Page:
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What is Anthroposophy? - Rudolf Steiner Introductory lecturesWhat is Anthroposophy?
Three Perspectives on Self-Knowledge
3 lectures by Rudolf Steiner
Introduction by Christopher Bamford

What is Anthroposophy? consists of three previously un-translated lectures which provide a masterly introduction to what Rudolf Steiner means by "anthroposophy." They explain why he describes this path - which means literally the wisdom of the human being - as one that "unites what is spiritual in the human being with what is spiritual in the universe."

Steiner begins by describing what happens when we die. He shows the relationship between our physical life on earth and the etheric, astral, and spiritual life of the cosmos. He also explains how physical lives are interwoven with cosmic existence, and how the "missing links" in evolution are spiritual in nature. He then demonstrates how mainstream psychology, since the second half of the nineteenth century, lost the idea of soul, and, consequently, understanding of our inner lives has been without a sure foundation. Finally, Steiner takes as his guide our three states of being - waking, dreaming, and sleeping. He describes in detail what happens in these three states, and how each is bound up with our lives as physical, psychic, and spiritual beings.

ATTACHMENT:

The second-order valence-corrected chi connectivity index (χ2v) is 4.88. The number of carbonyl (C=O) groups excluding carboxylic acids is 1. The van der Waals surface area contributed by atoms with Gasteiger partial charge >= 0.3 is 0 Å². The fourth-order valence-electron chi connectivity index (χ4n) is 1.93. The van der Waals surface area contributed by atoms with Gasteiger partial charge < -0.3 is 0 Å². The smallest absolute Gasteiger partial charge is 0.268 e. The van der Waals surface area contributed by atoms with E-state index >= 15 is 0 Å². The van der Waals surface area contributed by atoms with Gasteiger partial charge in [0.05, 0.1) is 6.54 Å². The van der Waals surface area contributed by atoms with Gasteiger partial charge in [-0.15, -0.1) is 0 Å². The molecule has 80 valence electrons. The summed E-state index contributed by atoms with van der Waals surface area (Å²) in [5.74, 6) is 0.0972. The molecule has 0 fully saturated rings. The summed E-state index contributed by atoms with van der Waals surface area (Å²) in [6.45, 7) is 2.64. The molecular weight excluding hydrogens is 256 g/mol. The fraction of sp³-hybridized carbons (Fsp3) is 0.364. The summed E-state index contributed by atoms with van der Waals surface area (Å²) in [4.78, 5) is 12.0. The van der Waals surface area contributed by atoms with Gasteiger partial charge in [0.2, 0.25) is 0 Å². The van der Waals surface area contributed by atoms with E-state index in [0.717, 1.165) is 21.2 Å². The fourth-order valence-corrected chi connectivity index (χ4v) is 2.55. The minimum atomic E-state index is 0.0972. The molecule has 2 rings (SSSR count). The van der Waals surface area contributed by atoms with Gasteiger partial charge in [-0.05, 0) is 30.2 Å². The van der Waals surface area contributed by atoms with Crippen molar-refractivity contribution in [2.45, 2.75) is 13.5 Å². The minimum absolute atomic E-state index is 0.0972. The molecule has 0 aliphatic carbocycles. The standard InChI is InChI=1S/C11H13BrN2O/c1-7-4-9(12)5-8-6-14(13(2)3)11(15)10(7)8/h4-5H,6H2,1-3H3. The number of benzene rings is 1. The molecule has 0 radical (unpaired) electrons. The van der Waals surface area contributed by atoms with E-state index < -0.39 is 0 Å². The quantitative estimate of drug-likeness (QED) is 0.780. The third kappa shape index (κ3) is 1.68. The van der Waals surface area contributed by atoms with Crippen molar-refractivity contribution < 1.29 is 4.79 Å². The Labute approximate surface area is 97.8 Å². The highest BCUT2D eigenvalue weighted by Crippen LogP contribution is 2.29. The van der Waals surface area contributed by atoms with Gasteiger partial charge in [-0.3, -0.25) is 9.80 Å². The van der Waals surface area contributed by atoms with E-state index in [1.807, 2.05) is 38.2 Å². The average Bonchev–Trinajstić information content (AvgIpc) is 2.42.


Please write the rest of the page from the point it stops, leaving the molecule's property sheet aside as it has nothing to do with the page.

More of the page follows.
Trans. M. Spiegler
3 lectures, Dornach 20-22 July 1923, GA225
Anthroposophic Press
96pp; paperback
ISBN: 0 88010 506 2

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Rudolf Steiner (1861-1925) called his spiritual philosophy 'anthroposophy', which he defined as 'the consciousness of one's humanity', and the disciplined methods of studying this he termed ‘spiritual science’.  As a highly developed clairvoyant and spiritual initiate, he spoke from his direct cognition of the spiritual world. However, he did not see his work as religious or sectarian, but rather sought to found a universal 'science of the spirit'.

His many published works (written books and lectures) - which include his research into the spiritual nature of the human being, the evolution of the world and humanity, and methods of personal development - invite readers to develop their own spiritual faculties.  He also provided indications for the renewal of many human activities, including education - both general and special - agriculture, medicine, economics, architecture, science, philosophy, religion and the arts. He wrote some 30 books and delivered over 6000 lectures across Europe, and in 1924 founded the General Anthroposophical Society which today has branches throughout the world.
 


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